“So, like, how do you get paid?”

Crystal here! When I first started my nonprofit career in 2010, this was almost always the first question my family and friends would ask me. Looking back on things now, I don’t have ANY family members who do similar work, so I understand their confusion.

I had just finished my undergrad at UC Santa Barbara (Go Gauchos!) and I found myself back home pondering life (haven’t we all been there?) I couldn’t snag a full-time job right away, so I started tutoring part-time. Tutoring actually opened my eyes to what my future could be. I wasn’t exactly sure what my career path would look like, but I knew I wanted to give back. Fast forward a few months and I finally landed a real-world job as a Case Manager for at-risk teens in Riverside County. IT. WAS. SO HARD. I don’t mean lifting heavy stuff hard, I mean listening to heavy stuff hard. I lasted 11 months, but that experience prepared me for the rest of my life. I quickly learned that you can’t change those who aren’t ready to change. I had to learn to not bring work home. I knew I wanted to stay in the nonprofit sector, but doing important behind-the-scenes work.

My family and friends somewhat understood my role as a Case Manager – many thought I was a social worker (kind of, but not so much) From there I went on to really dive into the nonprofit sector and accepted a position as the Community Relations Manager for the YWCA Pasadena-Foothill Valley. Now this is where the infamous “how do you get paid?” questions really started flooding in. At that point I was still new to the nonprofit sector and I didn’t really know how to respond, I just knew I had a job and I thought it was easy enough to understand that people get paid to work. I was a fundraiser-special events planner-marketer-graphic designer-web developer-community engager… I wore MANY hats! We were a small but mighty team and it was in this role that I got to take on various responsibilities to really learn my nonprofit strengths.

I share this because it’s perfectly fine and normal for nonprofit staff members to get paid. We need committed, passionate folks if we want to make real change. Volunteers are SO important, but we need to pay staff what they’re worth in order to really drive change.

Here’s some helpful information to guide your conversation should the “How do you get paid?” question ever come up. What’s nonprofit overhead anyway? Unfortunately, there is no right answer. Overhead can mean different things to different people, but it typically includes the following: indirect costs, administrative costs, shared costs, and fixed costs. On the 990 tax form this will be calculated by combining Management & General Expenses + Fundraising Expenses.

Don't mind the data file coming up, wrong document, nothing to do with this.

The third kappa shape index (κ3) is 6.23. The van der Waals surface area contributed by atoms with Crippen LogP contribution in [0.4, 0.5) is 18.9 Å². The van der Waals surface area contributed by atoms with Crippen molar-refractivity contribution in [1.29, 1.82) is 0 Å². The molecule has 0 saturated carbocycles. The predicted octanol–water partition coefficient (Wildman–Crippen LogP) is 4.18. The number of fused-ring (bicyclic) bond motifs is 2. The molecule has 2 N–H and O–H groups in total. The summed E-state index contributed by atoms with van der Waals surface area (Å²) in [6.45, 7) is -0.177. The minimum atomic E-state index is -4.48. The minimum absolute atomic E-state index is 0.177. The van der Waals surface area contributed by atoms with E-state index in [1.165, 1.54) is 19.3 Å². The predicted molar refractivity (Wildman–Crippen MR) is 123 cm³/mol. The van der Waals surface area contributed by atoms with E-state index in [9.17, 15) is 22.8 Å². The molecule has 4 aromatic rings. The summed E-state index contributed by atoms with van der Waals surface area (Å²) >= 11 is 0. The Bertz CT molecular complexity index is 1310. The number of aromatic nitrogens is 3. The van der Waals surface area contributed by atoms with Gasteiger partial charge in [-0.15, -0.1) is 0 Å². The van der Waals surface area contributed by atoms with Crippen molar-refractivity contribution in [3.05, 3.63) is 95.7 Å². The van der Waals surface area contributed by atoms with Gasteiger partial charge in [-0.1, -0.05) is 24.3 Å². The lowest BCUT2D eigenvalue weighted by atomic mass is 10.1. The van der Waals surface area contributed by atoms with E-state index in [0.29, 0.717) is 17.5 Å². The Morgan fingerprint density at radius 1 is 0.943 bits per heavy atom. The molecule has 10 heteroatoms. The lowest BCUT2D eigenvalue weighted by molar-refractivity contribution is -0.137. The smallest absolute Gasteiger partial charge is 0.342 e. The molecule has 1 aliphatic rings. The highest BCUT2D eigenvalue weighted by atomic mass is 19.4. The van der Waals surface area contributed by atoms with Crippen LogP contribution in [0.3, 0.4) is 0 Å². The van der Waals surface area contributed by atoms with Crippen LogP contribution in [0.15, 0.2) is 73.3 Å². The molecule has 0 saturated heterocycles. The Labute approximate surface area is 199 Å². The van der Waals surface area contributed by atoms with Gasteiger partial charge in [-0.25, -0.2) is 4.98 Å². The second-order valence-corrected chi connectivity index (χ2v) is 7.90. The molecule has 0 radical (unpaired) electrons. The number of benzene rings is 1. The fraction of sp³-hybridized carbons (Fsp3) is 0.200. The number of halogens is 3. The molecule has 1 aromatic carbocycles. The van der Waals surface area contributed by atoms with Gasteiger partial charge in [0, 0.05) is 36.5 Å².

Technically, there is no maximum overhead rate for nonprofits. But that doesn’t mean an agency can have a 99% overhead rate and go long without getting into trouble. A handful of watchdog groups help keep nonprofits accountable, and publicly share their ratings and reasoning behind said rating. Charity Navigator, for example, sets a goal of “less than 10%” overhead, which I think is a little difficult to achieve if you really want the right people at your table. The Charities Review Council and Better Business Bureau recommend no more than 35% overhead. Staying below 30% is average and generally accepted by public opinion. Around the holidays (and randomly throughout the year) you’ll see a lot of posts going around social media about how much large-scale nonprofit executives get paid. While, sure, there are some situations where funds are possibly being misused with too high of a % on salaries, this is a great opportunity to educate your friends and family on some overhead rules. Is a $300,000 salary high? Sure. But if you’re responsible for managing a MULTI-MILLION DOLLAR organization that impacts MILLIONS of lives, it’s pretty understandable.

Stay tuned as I’ll dive further into this discussion down the road. If you’re a nonprofit professional, please share your feedback on the overhead discussion! I’d love to hear what questions you’ve received regarding this, and if you’ve ever had anyone ask how you get paid. Not in nonprofit and skeptical about how these organizations work? Ask a question below and share your experiences with the nonprofit sector!

Be good. Do good.


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